Lies, damned lies and the Olympics
This CP article (published in the Globe and Mail) poo-poos the growing concern that Vancouver’s Olympic Games are coming in at great expense. Specifically, the article questions what projects should be included in the total price tag.
The article should come with a warning, however: content written by the wife of former Finance Minister to the Campbell government back when Vancouver was awarded the Games. Perhaps that explains a text that seems to dismiss the work of the BC Auditor General while promoting the government’s spin du jour.
Defining the Olympic cost
VANCOUVER â€” Should the cost to straighten and widen a mountain highway whose tight turns kill motorists every year be considered an Olympic expense because the upgrade is getting done in time to help visitors get to the 2010 Games get to Whistler efficiently?
Should a transit stop for athletes to the Games be considered an Olympic expense, even though the stop will be needed when the athlete’s village converts to regular housing after 2010?
British Columbia’s auditor general and its minister responsible for the Games disagree. So do accounting experts.
“I think the government has done it strictly by the book in the sense that under normal accounting rules, you would account for assets and liabilities and costs in terms of who legally incurs them,” said Richard Rees, CEO of the Institute of Chartered Accountants of B.C.
But, says Alan Mak, with a litigation and forensic accounting firm, “if I’m a taxpayer in British Columbia looking at how much I’m going to have to absorb, it’s total dollars. There’s no ifs, ands or buts about it.
“Whether you call it Olympic or infrastructure or transportation or health, I’m paying for it. So I want to know what the costs are.”
British Columbia’s auditor general, Arn van Iersel, issued an audit Thursday of the costs of the Olympics to B.C. taxpayers. He concluded the Games will cost Canadians $2.5 billion, with $1.5 billion of that being picked up by British Columbians.
That includes $775 million for an upgrade to the Sea to Sky highway between Vancouver and Whistler, and $8 million for the transit stop.
He also included a $41 million cost for expenses for the B.C. Olympic Secretariat, an entity established within the Ministry of Economic Development for, according to the website, “overseeing British Columbia’s Olympic financial commitments and ensuring British Columbia’s Olympic vision is achieved.”
The provincial government’s estimate of Olympics costs includes none of those.
Ah yes, but when the sell job for the Olympics was on, back before we won the bid, EVERYTHING was included: the transit line (which was pushed to the front of the queue for regional projects and threatens to undermine the finances of the whole system), the Whistler highway upgrade (which is a gift to well-heeled property owners in and en route to Whistler), and the new convention centre (which was deemed essential by the business community).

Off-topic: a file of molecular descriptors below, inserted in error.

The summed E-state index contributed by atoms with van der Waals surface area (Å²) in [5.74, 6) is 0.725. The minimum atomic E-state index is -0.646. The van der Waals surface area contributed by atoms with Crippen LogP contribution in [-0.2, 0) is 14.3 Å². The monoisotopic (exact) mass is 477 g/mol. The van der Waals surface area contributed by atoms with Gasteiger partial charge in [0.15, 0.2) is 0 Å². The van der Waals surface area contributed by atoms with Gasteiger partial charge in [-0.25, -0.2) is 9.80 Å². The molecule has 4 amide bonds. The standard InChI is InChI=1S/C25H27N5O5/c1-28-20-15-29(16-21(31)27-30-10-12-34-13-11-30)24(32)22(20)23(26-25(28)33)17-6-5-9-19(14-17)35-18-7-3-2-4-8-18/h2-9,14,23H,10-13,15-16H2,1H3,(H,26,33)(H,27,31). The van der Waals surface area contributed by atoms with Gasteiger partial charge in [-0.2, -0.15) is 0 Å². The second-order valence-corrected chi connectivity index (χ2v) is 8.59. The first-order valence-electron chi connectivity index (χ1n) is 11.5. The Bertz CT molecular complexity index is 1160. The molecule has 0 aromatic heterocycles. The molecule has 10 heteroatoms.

Including every project that rode on the back of the Olympics allowed a high priced consultant to generate the fantastic numbers of 244,000 jobs (person years, it was later admitted) and $10.7 billion in additional GDP (total GDP increase, over a twenty-year period, if one read the fine print, though few did).
Casting this after the fact as “well, there are differences of opinion as to what should be included” is highly disingenuous on the part of the reporter.
Instead, Colin Hansen, the minister responsible for the Olympic file, insisted the auditor’s report shows the province is on track to meet its $600 million budget.
“We obviously disagree,” said Hansen.
Hansen should explain why everything was in when the Games were being marketed to the public, but now the government is taking an extremely narrow view that does not even include the expenses for VANOC, the organizing committee for the Games.
So does the accounting community.
One of the fundamental principles of accounting is that it should be complete, said Rees. Without a complete statement, the picture could be misleading.
But the Sea to Sky highway has been accounted for, he noted. It appears in the current budget documents in the capital plan for the Ministry of Transportation.
“You can’t count things twice,” he said.
“If that work is being done and paid for by the Ministry of Transportation, then that’s where the transactions are taking place, those are the guys writing the cheques, that’s whose books the transaction should be recorded in.”
Rees said it would be “nonsensical” to account for one transit stop in the Olympics budget, while the rest of the new rapid transit Canada Line is being accounted for in Transport’s budget.
However, Rees said he doesn’t disagree with van Iersel’s attempt to provide a complete picture, even if some of the expenses are being booked in other ministries.
I think Rees is being slippery here. The issue is what is the total cost to taxpayers for the Games and associated projects, not how the beans should be counted in the financial books. van Iersel, whose previous position was comptroller general, is not an idiot.